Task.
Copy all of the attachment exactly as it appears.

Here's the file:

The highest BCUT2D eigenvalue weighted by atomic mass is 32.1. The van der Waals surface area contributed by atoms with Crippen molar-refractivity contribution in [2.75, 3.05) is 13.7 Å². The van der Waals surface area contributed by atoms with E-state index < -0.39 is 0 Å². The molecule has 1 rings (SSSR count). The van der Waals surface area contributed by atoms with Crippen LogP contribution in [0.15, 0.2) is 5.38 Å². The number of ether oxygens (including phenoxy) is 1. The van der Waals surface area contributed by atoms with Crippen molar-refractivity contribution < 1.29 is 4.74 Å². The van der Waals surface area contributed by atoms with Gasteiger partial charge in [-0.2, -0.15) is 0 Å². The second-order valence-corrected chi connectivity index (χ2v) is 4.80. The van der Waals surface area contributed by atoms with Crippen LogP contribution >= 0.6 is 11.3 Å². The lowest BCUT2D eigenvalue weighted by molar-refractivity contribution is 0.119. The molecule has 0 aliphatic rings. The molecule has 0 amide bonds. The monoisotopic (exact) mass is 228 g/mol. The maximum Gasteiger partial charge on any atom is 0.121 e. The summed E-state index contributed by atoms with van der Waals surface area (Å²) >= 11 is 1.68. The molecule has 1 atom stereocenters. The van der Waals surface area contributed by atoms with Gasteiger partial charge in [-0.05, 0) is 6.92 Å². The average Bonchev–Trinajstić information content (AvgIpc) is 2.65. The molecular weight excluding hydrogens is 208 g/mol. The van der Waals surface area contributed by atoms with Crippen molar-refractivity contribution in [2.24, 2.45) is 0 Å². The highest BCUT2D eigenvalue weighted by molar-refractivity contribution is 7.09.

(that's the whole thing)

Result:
The highest BCUT2D eigenvalue weighted by atomic mass is 32.1. The van der Waals surface area contributed by atoms with Crippen molar-refractivity contribution in [2.75, 3.05) is 13.7 Å². The van der Waals surface area contributed by atoms with E-state index < -0.39 is 0 Å². The molecule has 1 rings (SSSR count). The van der Waals surface area contributed by atoms with Crippen LogP contribution in [0.15, 0.2) is 5.38 Å². The number of ether oxygens (including phenoxy) is 1. The van der Waals surface area contributed by atoms with Crippen molar-refractivity contribution < 1.29 is 4.74 Å². The van der Waals surface area contributed by atoms with Gasteiger partial charge in [-0.2, -0.15) is 0 Å². The second-order valence-corrected chi connectivity index (χ2v) is 4.80. The van der Waals surface area contributed by atoms with Crippen LogP contribution >= 0.6 is 11.3 Å². The lowest BCUT2D eigenvalue weighted by molar-refractivity contribution is 0.119. The molecule has 0 aliphatic rings. The molecule has 0 amide bonds. The monoisotopic (exact) mass is 228 g/mol. The maximum Gasteiger partial charge on any atom is 0.121 e. The summed E-state index contributed by atoms with van der Waals surface area (Å²) >= 11 is 1.68. The molecule has 1 atom stereocenters. The van der Waals surface area contributed by atoms with Gasteiger partial charge in [-0.05, 0) is 6.92 Å². The average Bonchev–Trinajstić information content (AvgIpc) is 2.65. The molecular weight excluding hydrogens is 208 g/mol. The van der Waals surface area contributed by atoms with Crippen molar-refractivity contribution in [2.24, 2.45) is 0 Å². The highest BCUT2D eigenvalue weighted by molar-refractivity contribution is 7.09.